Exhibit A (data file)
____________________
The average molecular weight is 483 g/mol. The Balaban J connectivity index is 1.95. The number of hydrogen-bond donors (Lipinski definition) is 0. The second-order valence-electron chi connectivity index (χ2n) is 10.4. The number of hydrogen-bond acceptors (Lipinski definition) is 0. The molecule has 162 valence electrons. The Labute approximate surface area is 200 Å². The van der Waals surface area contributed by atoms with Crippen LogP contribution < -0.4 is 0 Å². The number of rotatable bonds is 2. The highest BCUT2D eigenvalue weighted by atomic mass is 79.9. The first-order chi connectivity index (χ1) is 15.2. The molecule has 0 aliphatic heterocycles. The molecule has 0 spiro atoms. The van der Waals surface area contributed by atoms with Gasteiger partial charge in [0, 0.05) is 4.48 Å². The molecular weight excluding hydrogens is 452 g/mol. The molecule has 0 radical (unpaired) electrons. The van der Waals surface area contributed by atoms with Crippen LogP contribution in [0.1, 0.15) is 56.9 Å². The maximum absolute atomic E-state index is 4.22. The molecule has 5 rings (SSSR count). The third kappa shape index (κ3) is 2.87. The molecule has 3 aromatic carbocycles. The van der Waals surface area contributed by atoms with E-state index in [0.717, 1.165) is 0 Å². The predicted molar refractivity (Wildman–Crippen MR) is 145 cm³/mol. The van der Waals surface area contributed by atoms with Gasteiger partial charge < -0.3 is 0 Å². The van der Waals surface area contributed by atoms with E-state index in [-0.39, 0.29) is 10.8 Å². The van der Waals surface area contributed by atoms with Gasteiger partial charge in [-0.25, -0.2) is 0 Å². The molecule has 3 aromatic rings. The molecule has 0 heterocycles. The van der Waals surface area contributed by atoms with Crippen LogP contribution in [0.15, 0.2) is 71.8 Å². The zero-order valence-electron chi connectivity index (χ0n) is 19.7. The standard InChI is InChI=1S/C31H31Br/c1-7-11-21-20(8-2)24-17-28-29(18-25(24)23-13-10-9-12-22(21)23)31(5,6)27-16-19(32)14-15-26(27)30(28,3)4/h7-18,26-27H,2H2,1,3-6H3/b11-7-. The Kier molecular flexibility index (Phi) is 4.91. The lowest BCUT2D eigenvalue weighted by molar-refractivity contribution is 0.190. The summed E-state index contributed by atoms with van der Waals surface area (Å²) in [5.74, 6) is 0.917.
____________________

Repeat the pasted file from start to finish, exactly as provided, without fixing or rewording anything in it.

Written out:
The average molecular weight is 483 g/mol. The Balaban J connectivity index is 1.95. The number of hydrogen-bond donors (Lipinski definition) is 0. The second-order valence-electron chi connectivity index (χ2n) is 10.4. The number of hydrogen-bond acceptors (Lipinski definition) is 0. The molecule has 162 valence electrons. The Labute approximate surface area is 200 Å². The van der Waals surface area contributed by atoms with Crippen LogP contribution < -0.4 is 0 Å². The number of rotatable bonds is 2. The highest BCUT2D eigenvalue weighted by atomic mass is 79.9. The first-order chi connectivity index (χ1) is 15.2. The molecule has 0 aliphatic heterocycles. The molecule has 0 spiro atoms. The van der Waals surface area contributed by atoms with Gasteiger partial charge in [0, 0.05) is 4.48 Å². The molecular weight excluding hydrogens is 452 g/mol. The molecule has 0 radical (unpaired) electrons. The van der Waals surface area contributed by atoms with Crippen LogP contribution in [0.1, 0.15) is 56.9 Å². The maximum absolute atomic E-state index is 4.22. The molecule has 5 rings (SSSR count). The third kappa shape index (κ3) is 2.87. The molecule has 3 aromatic carbocycles. The van der Waals surface area contributed by atoms with E-state index in [0.717, 1.165) is 0 Å². The predicted molar refractivity (Wildman–Crippen MR) is 145 cm³/mol. The van der Waals surface area contributed by atoms with Gasteiger partial charge < -0.3 is 0 Å². The van der Waals surface area contributed by atoms with E-state index in [-0.39, 0.29) is 10.8 Å². The van der Waals surface area contributed by atoms with Gasteiger partial charge in [-0.25, -0.2) is 0 Å². The molecule has 3 aromatic rings. The molecule has 0 heterocycles. The van der Waals surface area contributed by atoms with Crippen LogP contribution in [0.15, 0.2) is 71.8 Å². The zero-order valence-electron chi connectivity index (χ0n) is 19.7. The standard InChI is InChI=1S/C31H31Br/c1-7-11-21-20(8-2)24-17-28-29(18-25(24)23-13-10-9-12-22(21)23)31(5,6)27-16-19(32)14-15-26(27)30(28,3)4/h7-18,26-27H,2H2,1,3-6H3/b11-7-. The Kier molecular flexibility index (Phi) is 4.91. The lowest BCUT2D eigenvalue weighted by molar-refractivity contribution is 0.190. The summed E-state index contributed by atoms with van der Waals surface area (Å²) in [5.74, 6) is 0.917.